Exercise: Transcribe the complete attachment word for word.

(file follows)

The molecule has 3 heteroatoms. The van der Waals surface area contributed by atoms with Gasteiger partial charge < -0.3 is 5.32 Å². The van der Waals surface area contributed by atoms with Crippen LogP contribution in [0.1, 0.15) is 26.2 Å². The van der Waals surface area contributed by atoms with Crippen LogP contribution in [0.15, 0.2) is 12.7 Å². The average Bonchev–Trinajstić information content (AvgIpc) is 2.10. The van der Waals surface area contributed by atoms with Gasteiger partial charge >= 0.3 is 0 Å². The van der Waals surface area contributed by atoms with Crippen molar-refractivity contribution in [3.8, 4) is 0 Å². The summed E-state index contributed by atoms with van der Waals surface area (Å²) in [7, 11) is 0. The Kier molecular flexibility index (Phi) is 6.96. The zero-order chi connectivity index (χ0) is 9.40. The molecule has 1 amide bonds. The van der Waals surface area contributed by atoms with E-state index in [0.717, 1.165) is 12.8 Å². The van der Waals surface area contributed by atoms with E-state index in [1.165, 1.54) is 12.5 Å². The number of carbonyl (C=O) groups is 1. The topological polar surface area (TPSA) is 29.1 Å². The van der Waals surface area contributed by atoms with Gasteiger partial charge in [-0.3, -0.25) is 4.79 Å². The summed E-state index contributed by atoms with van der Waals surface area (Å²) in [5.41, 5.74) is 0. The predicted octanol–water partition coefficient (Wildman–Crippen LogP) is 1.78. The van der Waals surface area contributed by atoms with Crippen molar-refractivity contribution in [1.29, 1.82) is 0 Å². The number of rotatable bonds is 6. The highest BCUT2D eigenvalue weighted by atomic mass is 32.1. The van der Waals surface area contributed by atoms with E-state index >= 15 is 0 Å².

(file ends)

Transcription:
The molecule has 3 heteroatoms. The van der Waals surface area contributed by atoms with Gasteiger partial charge < -0.3 is 5.32 Å². The van der Waals surface area contributed by atoms with Crippen LogP contribution in [0.1, 0.15) is 26.2 Å². The van der Waals surface area contributed by atoms with Crippen LogP contribution in [0.15, 0.2) is 12.7 Å². The average Bonchev–Trinajstić information content (AvgIpc) is 2.10. The van der Waals surface area contributed by atoms with Gasteiger partial charge >= 0.3 is 0 Å². The van der Waals surface area contributed by atoms with Crippen molar-refractivity contribution in [3.8, 4) is 0 Å². The summed E-state index contributed by atoms with van der Waals surface area (Å²) in [7, 11) is 0. The Kier molecular flexibility index (Phi) is 6.96. The zero-order chi connectivity index (χ0) is 9.40. The molecule has 1 amide bonds. The van der Waals surface area contributed by atoms with E-state index in [0.717, 1.165) is 12.8 Å². The van der Waals surface area contributed by atoms with E-state index in [1.165, 1.54) is 12.5 Å². The number of carbonyl (C=O) groups is 1. The topological polar surface area (TPSA) is 29.1 Å². The van der Waals surface area contributed by atoms with Gasteiger partial charge in [-0.3, -0.25) is 4.79 Å². The summed E-state index contributed by atoms with van der Waals surface area (Å²) in [5.41, 5.74) is 0. The predicted octanol–water partition coefficient (Wildman–Crippen LogP) is 1.78. The van der Waals surface area contributed by atoms with Crippen molar-refractivity contribution in [1.29, 1.82) is 0 Å². The number of rotatable bonds is 6. The highest BCUT2D eigenvalue weighted by atomic mass is 32.1. The van der Waals surface area contributed by atoms with E-state index >= 15 is 0 Å².